Monday, November 12, 2007

Oracle OpenWorld 2007...

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I arrived last night, late.  I am doing a weeks worth of stuff in two days this year.  I've had a rehearsal, a podcast recorded and am waiting to do my first talk - at the Unconference (the no slide zone).  The first talk is "DBA 2.0", the role of the DBA in the year 2007 (and how it is a bit different from the way it was in 1997, 1987...)

Later this afternoon, a "meet and greet" session in the OTN lounge is on the schedule and then a customer meeting.  Tomorrow is the really busy day - a keynote session in the morning as part of the IDevelop 'sub conference', another "no slide zone" talk in the afternoon and then finishing up with a regular session that evening. 

Then, get on the plane to fly back home :)

So, what was the biggest surprise news so far?  Oracle VM...  I'm a huge fan of virtualization - have been for a long time.  This is going to be cool. 

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9 Comments:

Blogger Don said....

Any chance us less fortunate people will have access to see/hear your DBA 2.0 talk?

Mon Nov 12, 03:44:00 PM EST  

Anonymous Sokrates said....

"Oracle shares rose over 2 percent."
great, but they lost around 15 percent last week, didn't they ?

Mon Nov 12, 05:35:00 PM EST  

Anonymous Robert said....

Wow that is news indeed.

>> Consisting of open source server software....


which one is it ?

Mon Nov 12, 10:22:00 PM EST  

Anonymous Krish said....

The surprise was - Tom was sporting a beard.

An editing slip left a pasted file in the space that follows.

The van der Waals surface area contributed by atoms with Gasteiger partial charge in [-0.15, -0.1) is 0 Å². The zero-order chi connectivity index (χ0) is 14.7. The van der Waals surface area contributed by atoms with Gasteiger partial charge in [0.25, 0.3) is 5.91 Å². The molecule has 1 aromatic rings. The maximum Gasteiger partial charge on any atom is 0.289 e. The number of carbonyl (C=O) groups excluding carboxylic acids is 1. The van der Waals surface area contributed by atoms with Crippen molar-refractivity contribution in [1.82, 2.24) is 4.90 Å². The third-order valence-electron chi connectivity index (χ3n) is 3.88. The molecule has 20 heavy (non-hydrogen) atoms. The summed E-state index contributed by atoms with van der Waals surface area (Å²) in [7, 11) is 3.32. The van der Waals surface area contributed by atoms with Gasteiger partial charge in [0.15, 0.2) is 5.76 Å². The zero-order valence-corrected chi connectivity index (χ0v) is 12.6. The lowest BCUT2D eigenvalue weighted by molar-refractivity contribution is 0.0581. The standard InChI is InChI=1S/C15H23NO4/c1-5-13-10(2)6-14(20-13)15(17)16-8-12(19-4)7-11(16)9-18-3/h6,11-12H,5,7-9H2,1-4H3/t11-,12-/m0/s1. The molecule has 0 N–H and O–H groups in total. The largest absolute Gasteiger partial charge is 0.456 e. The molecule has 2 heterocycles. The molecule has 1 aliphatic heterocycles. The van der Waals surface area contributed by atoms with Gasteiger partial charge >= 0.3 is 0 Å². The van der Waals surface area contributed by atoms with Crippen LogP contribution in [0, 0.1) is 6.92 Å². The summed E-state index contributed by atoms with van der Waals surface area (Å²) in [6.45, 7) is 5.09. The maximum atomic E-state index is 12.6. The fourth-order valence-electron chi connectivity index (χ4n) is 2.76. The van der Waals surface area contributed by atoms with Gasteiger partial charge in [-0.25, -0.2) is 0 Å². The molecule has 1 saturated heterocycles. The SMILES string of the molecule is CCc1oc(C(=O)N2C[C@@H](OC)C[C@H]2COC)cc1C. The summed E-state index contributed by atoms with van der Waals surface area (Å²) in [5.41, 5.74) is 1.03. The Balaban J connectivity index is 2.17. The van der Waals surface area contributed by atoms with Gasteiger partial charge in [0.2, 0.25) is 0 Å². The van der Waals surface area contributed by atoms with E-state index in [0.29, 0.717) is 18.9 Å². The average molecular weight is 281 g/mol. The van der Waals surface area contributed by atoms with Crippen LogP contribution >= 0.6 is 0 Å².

DBA 2.0 was a good show.

Looking forward to the 2 talks on Tuesday.

Tue Nov 13, 02:55:00 AM EST  

Anonymous Anonymous said....

Very unhappy that I missed your dba2.0 talk. When I set up my schedule 2 weeks ago, I searched for all the sessions that you would speak at and that talk did not show up. I signed up for the 11 new features and couldn't get into the oracle develop session. Like Don asked... is there a way to see/hear your dba 2.0 talk?

Tue Nov 13, 01:15:00 PM EST  

Anonymous Anonymous said....

>> So, what was the biggest surprise news so far? Oracle VM... I'm a huge fan of virtualization - have been for a long time. This is going to be cool.

I’m curious how do reconcile your rule "one host one database instance" with VM feature "one host many operating systems"?
Juliusz

Fri Nov 16, 10:55:00 AM EST  

Blogger Thomas Kyte said....

there is nothing to reconcile with the "one host, one instance"

the reason I say "one host, one instance" is because when you have two instances running on the same host - you stand zero chance of tuning either or. One instance - you stand a chance.

Hence virtualization is a nice extension of this - you have a host (the virtual machine) with its dedicated resources (memory and cpu) and it is as if you had a separate box.

I've never said you need a physical machine per server.

I've always said "one host, one instance".

And the VM is the host.

Fri Nov 16, 11:15:00 AM EST  

Anonymous Anonymous said....

>> Hence virtualization is a nice extension of this - you have a host (the virtual machine) with its dedicated resources (memory and cpu) and it is as if you had a separate box.


Does really VM dedicate all resources to many hosts installed on one physical server? And what about database critical I/O operations?

Juliusz

Fri Nov 16, 01:34:00 PM EST  

Blogger Thomas Kyte said....

A VM environment permits you to give a certain amount of CPU to a VM, a certain amount of memory, and you can dedicate channels (IO paths) to each.

It gives you a chance to succeed. Without it - you don't have one.

that is all, yes, anything can be configured incorrectly. You could for example create a SAN environment whereby everyone uses the same stuff - that would not be "smart". Or you can carve up the san so each thing that needs it as a resource is protected from everyone else.

VM's give you that ability, without it - by running many instances on a single host, you have no such ability.

Fri Nov 16, 01:42:00 PM EST  

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